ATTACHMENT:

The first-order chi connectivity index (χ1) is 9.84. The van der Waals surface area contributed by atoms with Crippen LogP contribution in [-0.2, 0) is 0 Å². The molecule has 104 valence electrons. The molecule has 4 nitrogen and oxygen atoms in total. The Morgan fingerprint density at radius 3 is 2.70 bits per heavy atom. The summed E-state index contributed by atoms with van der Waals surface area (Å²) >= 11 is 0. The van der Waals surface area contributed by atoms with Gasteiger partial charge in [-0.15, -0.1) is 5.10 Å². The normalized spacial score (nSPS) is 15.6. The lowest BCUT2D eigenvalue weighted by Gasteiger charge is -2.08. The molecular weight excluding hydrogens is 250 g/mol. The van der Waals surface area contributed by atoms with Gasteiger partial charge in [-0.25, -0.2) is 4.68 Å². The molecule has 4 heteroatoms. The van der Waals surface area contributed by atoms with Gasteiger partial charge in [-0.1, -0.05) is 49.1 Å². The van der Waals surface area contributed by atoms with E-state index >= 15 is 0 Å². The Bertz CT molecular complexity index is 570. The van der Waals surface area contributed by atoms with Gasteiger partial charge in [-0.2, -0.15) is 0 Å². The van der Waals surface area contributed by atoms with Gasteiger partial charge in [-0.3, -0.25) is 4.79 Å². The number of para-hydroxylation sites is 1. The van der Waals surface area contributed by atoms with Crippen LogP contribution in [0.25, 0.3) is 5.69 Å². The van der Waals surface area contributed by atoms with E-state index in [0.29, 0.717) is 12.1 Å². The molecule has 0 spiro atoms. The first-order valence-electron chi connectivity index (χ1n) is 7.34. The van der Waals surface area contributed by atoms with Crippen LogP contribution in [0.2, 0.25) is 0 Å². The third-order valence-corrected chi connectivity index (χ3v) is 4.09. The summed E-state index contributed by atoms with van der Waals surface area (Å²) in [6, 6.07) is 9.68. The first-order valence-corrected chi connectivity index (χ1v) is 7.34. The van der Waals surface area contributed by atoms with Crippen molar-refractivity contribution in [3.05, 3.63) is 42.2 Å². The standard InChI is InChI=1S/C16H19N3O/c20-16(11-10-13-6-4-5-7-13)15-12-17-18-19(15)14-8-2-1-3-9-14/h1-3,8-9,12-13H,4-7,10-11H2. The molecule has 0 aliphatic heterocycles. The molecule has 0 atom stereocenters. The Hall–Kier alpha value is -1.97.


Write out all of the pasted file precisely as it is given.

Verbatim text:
The first-order chi connectivity index (χ1) is 9.84. The van der Waals surface area contributed by atoms with Crippen LogP contribution in [-0.2, 0) is 0 Å². The molecule has 104 valence electrons. The molecule has 4 nitrogen and oxygen atoms in total. The Morgan fingerprint density at radius 3 is 2.70 bits per heavy atom. The summed E-state index contributed by atoms with van der Waals surface area (Å²) >= 11 is 0. The van der Waals surface area contributed by atoms with Gasteiger partial charge in [-0.15, -0.1) is 5.10 Å². The normalized spacial score (nSPS) is 15.6. The lowest BCUT2D eigenvalue weighted by Gasteiger charge is -2.08. The molecular weight excluding hydrogens is 250 g/mol. The van der Waals surface area contributed by atoms with Gasteiger partial charge in [-0.25, -0.2) is 4.68 Å². The molecule has 4 heteroatoms. The van der Waals surface area contributed by atoms with Gasteiger partial charge in [-0.1, -0.05) is 49.1 Å². The van der Waals surface area contributed by atoms with E-state index >= 15 is 0 Å². The Bertz CT molecular complexity index is 570. The van der Waals surface area contributed by atoms with Gasteiger partial charge in [-0.2, -0.15) is 0 Å². The van der Waals surface area contributed by atoms with Gasteiger partial charge in [-0.3, -0.25) is 4.79 Å². The number of para-hydroxylation sites is 1. The van der Waals surface area contributed by atoms with Crippen LogP contribution in [0.25, 0.3) is 5.69 Å². The van der Waals surface area contributed by atoms with E-state index in [0.29, 0.717) is 12.1 Å². The molecule has 0 spiro atoms. The first-order valence-electron chi connectivity index (χ1n) is 7.34. The van der Waals surface area contributed by atoms with Crippen LogP contribution in [0.2, 0.25) is 0 Å². The third-order valence-corrected chi connectivity index (χ3v) is 4.09. The summed E-state index contributed by atoms with van der Waals surface area (Å²) in [6, 6.07) is 9.68. The first-order valence-corrected chi connectivity index (χ1v) is 7.34. The van der Waals surface area contributed by atoms with Crippen molar-refractivity contribution in [3.05, 3.63) is 42.2 Å². The standard InChI is InChI=1S/C16H19N3O/c20-16(11-10-13-6-4-5-7-13)15-12-17-18-19(15)14-8-2-1-3-9-14/h1-3,8-9,12-13H,4-7,10-11H2. The molecule has 0 aliphatic heterocycles. The molecule has 0 atom stereocenters. The Hall–Kier alpha value is -1.97.